Sure does. What parts?Spoke to one of their inspectors too and confirmed my pass through will meet code, have to bury my sch40 conduit 18", everything needs to be listed, cable support every 4.5', etc. Sure sounds like they expect me to follow NEC.
It's been a little while since I've done a wiring job too, like I said trying to help out a buddy. I assume most places haven't adopted this ridiculous level of code for ethernet?
Don't take this personally, but what happened with your inspector has to do with the belief that LV installers are, for the lack of a better phrase, a bunch of hacks. Most have no idea what the Code is and couldn't care less that it exists. You, on the other hand, approached the inspector with an interest in the Code and a desire to do what's right. From what I can see you have a way to go in understanding how the NEC relates to the LV trade and how the Code book is written. With that in mind, if you had come to me and asked me about this project I would have simply told you how I would have done it, not confused you with the NEC. This is what the inspector was doing, telling you how to do it, not explaining the Code to you. The reason he can't give you a straight answer as to where what he said is covered is because it's not. These are all workmanship issues.
You need to know that LV and communications are covered in Article 725 then Article 800 on up. The ONLY reason you need to look at the pages before 725 is if you are told by something in 725 or 800 on up that you are to refer to it. So basically you could tear out the entire front of the book because it doesn't apply to your work. (Ahh, no, don't do that.)
So then forget the NEC. Any suggestions on how to inexpensively transition from underground conduit to open wiring in a wet location and a fence line? (While maintaining good workmanship, obviously)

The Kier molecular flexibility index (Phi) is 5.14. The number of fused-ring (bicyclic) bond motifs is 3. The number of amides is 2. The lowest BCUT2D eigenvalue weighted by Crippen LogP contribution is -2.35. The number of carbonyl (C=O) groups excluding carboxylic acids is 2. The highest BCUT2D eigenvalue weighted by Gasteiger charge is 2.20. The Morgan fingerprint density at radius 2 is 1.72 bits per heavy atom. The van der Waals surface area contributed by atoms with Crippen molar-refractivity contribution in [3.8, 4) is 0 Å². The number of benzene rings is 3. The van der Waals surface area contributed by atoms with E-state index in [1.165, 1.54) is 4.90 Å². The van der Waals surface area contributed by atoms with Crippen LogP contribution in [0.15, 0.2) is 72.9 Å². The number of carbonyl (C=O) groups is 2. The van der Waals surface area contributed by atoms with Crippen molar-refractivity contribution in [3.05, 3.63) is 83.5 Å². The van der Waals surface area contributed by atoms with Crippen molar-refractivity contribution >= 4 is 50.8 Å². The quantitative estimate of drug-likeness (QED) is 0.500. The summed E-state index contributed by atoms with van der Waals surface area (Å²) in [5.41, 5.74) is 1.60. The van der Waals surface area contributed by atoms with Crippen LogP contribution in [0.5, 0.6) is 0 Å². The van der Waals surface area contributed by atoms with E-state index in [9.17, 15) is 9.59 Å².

Thanks again for everyone's time and insight,
One important consideration is that any cable in an underground conduit is required to be a wet location rated cable. Standard Cat 5 from that you use in a building won't be suitable, as the conduit will have water in it from condensation, and the indoor rated cable won't hold up
800.47 Underground Communications Wires and Cables
Entering Buildings. Underground communications wires
and cables entering buildings shall comply with 800.47(A)
and (B). The requirements of 310.10(C) shall not apply to
communications wires and cables.
(A) With Electric Light or Power Conductors. Underground
communications wires and cables in a raceway,
handhole enclosure, or manhole containing electric light,
power, Class 1, or non–power-limited fire alarm circuit
conductors shall be in a section separated from such conductors
by means of brick, concrete, or tile partitions or by
means of a suitable barrier.
(B) Underground Block Distribution. Where the entire
street circuit is run underground and the circuit within the
block is placed so as to be free from the likelihood of
accidental contact with electric light or power circuits of
over 300 volts to ground, the insulation requirements of
800.50(A) and (C) shall not apply, insulating supports shall
not be required for the conductors, and bushings shall not
be required where the conductors enter the building.The question is, whether outside underground not entering a building or underground entirely within a building are subject to a different requirement.Originally Posted by 310.10
I'll never get there. No matter where I go, I'm always here.
If it's outside a building nobody cares what you use. That's a design issue.
The reason for the restrictions on type CMX cable is because the compounds used (the jell and the jacket) are flammable or will emit toxic fumes when burned. Since the NEC is only about the protection of life and property it has an interest in how this cable is used inside of buildings. Outside, there is no way any kind of data cable can endanger life and property so the NEC doesn't cover those installations.
Last edited by hbiss; 04-19-17 at 11:31 PM.